Blauer - Tactical Clothing & Equipment

05/21/18
"The Cop: Coming Home" - By Lt. Tim Cotton

He came into the house and immediately he could smell the stale odor of cigarettes. No one smoked in this house, the odor was stowed away invisibly on his dark blue uniform. He went directly to the basement, scuffed across the cold floor, and pulled the chrome beaded chain to turn on the incandescent bulb dangling over the Kenmore.

He could always catch the chain on the first grab in the darkness. It had become a mental challenge but he kept it to himself. No one would understand, so why inform anyone that he made small wagers with himself before he reached for it. “If I get it on the first grab, I will treat myself to a coffee tomorrow morning after I go collect the mail.”

Reaching for a thin chain in the pitch black of a windowless cellar had become his way of making the determination that his hand was still steady. A way to gauge if his coordination and ability to make accurate mental estimates were still up to par. He caught it perfectly. Pulling lightly, the fixture snicked. He thought, “Let there be light, and there was light.” He had to look away for a moment as his eyes squinted to adjust the dial on the washer. More snicking. He loved the feel of mechanical controls. Positive; nothing like the day he had just said goodbye to.  

He missed the beaded chain on the first grab two years and three months ago. She had pulled it too quickly before leaving the dank laundry room with a load of clean sheets. The recoil of the snap had launched the small glass ball at the end of the chain up and over the brass pull on the cupboard door which held the Tide and the dryer sheets.

That night he felt panicked when he missed. Had he finally lost it? He grabbed repeatedly into the dark humid air; no chain! Was it broken? Had he miscounted the 17 steps across the basement floor? He grabbed repeatedly and comically.  He reached higher still and finally found the drooping loop of beaded chain. He pulled so hard that the glass ball struck him square in the eye. The light came on.

He still skipped the coffee the next morning. A bet is a bet and he lost.

It had been a long shift, 14 hours, throwing the uniform into the washer immediately minimized the odors he carried into his safe place. The cop’s house was a refuge from the stinky places he had recently visited, sometimes uninvited, on his patrol shift.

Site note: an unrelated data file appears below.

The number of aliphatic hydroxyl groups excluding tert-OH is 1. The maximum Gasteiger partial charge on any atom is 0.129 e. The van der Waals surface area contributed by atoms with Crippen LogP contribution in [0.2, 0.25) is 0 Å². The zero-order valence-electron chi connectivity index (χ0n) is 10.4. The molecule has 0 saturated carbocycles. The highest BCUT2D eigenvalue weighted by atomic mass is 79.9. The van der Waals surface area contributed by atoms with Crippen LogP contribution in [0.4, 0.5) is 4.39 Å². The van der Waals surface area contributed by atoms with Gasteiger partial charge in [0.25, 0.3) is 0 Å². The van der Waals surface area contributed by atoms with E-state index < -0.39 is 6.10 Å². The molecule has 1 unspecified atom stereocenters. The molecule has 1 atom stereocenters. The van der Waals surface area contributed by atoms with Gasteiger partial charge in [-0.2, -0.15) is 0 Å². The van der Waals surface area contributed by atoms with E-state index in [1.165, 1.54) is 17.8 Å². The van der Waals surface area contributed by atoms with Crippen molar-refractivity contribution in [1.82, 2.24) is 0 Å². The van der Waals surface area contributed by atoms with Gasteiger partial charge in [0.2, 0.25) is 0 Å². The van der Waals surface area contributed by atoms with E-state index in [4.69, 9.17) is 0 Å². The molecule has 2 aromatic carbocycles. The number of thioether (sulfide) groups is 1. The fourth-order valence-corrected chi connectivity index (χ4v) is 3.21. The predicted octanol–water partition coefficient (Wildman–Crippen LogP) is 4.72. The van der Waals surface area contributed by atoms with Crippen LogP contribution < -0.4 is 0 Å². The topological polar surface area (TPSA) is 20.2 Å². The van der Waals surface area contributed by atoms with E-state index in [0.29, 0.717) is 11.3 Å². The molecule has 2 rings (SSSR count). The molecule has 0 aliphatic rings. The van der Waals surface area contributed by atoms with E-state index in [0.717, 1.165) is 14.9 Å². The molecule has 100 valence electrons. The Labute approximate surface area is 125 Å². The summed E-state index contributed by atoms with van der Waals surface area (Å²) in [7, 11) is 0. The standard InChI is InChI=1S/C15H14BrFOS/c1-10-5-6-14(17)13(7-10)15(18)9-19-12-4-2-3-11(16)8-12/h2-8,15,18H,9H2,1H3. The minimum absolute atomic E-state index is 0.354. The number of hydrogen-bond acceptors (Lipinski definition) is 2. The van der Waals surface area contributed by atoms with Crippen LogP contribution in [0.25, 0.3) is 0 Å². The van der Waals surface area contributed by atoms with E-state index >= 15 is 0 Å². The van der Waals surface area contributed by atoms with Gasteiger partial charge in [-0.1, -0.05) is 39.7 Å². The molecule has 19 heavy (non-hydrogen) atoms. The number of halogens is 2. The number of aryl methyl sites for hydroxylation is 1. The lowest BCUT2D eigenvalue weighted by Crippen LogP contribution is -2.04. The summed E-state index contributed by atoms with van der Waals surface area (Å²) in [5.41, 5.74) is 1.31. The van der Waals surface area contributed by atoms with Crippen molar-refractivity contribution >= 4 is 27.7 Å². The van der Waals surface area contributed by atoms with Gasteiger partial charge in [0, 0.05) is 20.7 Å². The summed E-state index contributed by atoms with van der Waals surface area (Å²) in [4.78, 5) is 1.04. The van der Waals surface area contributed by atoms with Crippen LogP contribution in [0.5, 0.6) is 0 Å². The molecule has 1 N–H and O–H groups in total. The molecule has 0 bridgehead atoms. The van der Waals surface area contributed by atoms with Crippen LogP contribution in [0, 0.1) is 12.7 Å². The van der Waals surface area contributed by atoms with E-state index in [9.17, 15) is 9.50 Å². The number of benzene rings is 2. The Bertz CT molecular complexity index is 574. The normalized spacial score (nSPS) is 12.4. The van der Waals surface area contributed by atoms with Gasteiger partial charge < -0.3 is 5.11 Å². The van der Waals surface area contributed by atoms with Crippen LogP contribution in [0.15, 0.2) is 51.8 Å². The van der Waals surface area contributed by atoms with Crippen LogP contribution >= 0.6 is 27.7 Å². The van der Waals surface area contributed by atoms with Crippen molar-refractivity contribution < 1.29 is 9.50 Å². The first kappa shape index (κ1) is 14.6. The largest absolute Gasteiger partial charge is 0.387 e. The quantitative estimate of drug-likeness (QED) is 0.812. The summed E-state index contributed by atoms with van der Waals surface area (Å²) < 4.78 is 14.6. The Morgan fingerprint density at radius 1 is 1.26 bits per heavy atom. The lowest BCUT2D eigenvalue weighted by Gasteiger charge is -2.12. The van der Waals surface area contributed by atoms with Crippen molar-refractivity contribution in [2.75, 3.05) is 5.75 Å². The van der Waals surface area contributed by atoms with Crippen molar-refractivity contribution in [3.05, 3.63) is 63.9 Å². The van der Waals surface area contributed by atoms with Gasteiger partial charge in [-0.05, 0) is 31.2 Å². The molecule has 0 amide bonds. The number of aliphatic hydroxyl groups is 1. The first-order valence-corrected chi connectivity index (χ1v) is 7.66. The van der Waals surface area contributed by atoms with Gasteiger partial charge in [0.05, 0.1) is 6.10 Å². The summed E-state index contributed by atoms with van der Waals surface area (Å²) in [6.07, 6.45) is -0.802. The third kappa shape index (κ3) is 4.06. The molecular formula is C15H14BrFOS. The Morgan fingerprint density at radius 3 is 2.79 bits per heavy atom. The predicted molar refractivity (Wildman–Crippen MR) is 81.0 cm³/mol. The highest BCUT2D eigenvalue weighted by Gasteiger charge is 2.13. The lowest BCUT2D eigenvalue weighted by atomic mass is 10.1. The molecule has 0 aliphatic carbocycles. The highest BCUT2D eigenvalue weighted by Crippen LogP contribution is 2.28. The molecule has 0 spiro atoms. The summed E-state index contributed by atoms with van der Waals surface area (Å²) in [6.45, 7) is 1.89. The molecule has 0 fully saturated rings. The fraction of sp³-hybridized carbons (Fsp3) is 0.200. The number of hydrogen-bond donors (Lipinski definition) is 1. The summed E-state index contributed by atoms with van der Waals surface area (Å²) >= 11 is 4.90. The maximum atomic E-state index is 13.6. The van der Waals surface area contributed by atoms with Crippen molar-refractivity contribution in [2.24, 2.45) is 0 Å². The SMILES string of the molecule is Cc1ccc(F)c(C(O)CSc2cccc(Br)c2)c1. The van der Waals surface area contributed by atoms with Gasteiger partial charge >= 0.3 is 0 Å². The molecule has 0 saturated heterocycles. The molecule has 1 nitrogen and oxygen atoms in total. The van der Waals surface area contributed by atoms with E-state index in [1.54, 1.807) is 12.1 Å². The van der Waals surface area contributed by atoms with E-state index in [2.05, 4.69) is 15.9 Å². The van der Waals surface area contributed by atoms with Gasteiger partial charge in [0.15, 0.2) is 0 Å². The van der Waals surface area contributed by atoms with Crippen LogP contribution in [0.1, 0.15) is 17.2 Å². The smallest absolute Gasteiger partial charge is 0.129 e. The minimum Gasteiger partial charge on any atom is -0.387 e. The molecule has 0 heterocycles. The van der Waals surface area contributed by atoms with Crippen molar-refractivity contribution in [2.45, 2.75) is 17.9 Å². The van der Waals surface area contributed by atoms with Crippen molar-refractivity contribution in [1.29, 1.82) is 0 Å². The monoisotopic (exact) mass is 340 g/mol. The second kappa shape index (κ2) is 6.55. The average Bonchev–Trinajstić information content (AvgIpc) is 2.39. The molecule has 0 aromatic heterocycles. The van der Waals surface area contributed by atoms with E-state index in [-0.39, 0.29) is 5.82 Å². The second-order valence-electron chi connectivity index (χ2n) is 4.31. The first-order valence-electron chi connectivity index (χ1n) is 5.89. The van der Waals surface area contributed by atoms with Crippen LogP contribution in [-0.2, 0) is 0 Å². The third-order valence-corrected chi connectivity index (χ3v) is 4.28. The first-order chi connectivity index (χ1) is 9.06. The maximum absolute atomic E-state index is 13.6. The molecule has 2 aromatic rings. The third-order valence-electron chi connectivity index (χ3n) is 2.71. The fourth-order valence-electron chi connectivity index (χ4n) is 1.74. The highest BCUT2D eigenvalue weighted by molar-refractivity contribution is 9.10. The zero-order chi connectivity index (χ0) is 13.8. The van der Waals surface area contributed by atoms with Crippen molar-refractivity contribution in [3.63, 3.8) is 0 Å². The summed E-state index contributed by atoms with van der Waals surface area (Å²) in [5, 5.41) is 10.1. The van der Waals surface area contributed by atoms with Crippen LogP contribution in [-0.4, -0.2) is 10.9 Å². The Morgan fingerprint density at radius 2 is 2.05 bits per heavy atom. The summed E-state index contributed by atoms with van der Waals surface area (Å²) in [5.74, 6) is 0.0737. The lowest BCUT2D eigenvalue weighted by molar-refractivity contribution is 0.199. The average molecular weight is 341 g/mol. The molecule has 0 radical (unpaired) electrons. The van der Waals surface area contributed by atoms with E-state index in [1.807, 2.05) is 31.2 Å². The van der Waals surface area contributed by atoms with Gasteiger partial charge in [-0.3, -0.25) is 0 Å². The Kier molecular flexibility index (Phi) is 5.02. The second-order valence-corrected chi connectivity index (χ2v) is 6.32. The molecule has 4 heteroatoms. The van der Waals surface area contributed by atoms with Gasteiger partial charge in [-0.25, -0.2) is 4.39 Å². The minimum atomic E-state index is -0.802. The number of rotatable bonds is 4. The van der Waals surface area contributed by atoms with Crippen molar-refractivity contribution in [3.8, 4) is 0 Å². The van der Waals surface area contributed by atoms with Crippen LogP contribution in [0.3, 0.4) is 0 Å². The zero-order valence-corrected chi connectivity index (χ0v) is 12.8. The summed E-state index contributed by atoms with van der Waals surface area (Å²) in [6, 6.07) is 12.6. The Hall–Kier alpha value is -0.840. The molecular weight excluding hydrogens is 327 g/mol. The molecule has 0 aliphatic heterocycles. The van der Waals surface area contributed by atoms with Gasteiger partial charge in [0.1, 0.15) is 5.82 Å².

He threw the indigo uniform filled with the odors of other people’s bad habits and poor decisions into the 36-year-old washer. It made some noises it shouldn’t but it worked just fine. She would ask for a new one again soon. The scratched and dented white washer was his first. It had become a challenge to keep it running. When she came along she had changed all the furniture, the curtains, and the flooring, even the menu; he kept his washer.

He kicked the wedge of an old cedar shingle deeper under the front right corner. “That will steady you from keeping me awake,” he mumbled to himself and, of course,to his Kenmore.

A quick shower and a cursory search of the fridge revealed nothing unusual or suspicious. He looked at the clock as he finished her guacamole; 0327hrs. He could sleep for four hours if he went to bed right now. He brushed his teeth again. There was no reason to breathe fire into her face when he climbed into bed. He was positive the garlic was better than the old cigarette smoke he could now hear being mechanically and chemically scrubbed out of his Blauer uniform. The wedge must have moved again.

He slipped into the bed like a well-starched, yet bumbling, apparition. He groped for the remote and recovered it near the middle of the bed. He held it with intent to find an infomercial about baking pans which were easy to clean no matter how much burned cheese you left in the bottom. He thought about cheese for a few minutes. He had no control over his own pre-dream thought process. He knew it made no sense but it felt like the right thing to ponder. He could hear Dobie Gray’s smooth tones as Drift Away took over for the thoughts of crispy cheese on the bottom of a new and improved copper pan.

Sleep would be coming soon.

He took a deep breath and then he felt it. It happened every time, usually within three to five minutes of entering the western king. It was the touch. Not often spoken about within police circles, but he knew it was common. It had to be, it was one of the most important reassurances within a family unit.

The “touch” comes when a sleeping spouse reaches delicately across to make sure that their slumber has been disturbed only because their partner has made it home again. Calm overtook his thought process. The dark became darker but more friendly.

The touch has never been taught, nor was it ever talked about. It needs no instruction, no written directions. The touch happens and it happens for very good reasons.

Dark days followed by short nights have made the touch important. Symbolic yet gratifying, different for each one of us, yet done for exactly the same reason.

Her voice broke the silence of the dark room, “Did you eat the guacamole?”

He stroked her hand and turned his head toward the wall. That was way too much garlic. He closed his eyes and focused more on Dobie Gray and less on the cheese. The song always started on the second verse when he was tired …“Beginning to think that I'm wastin' time I don't understand the things I do. The world outside looks so unkind and I'm countin' on you to carry me through.”

Another day, another bet, another successful grab at the beaded chrome chain. He would have his coffee.

Keep your hands to yourself, leave other people’s things alone, and be kind to one another.

TC (email: cottonblend at blauer dot com)



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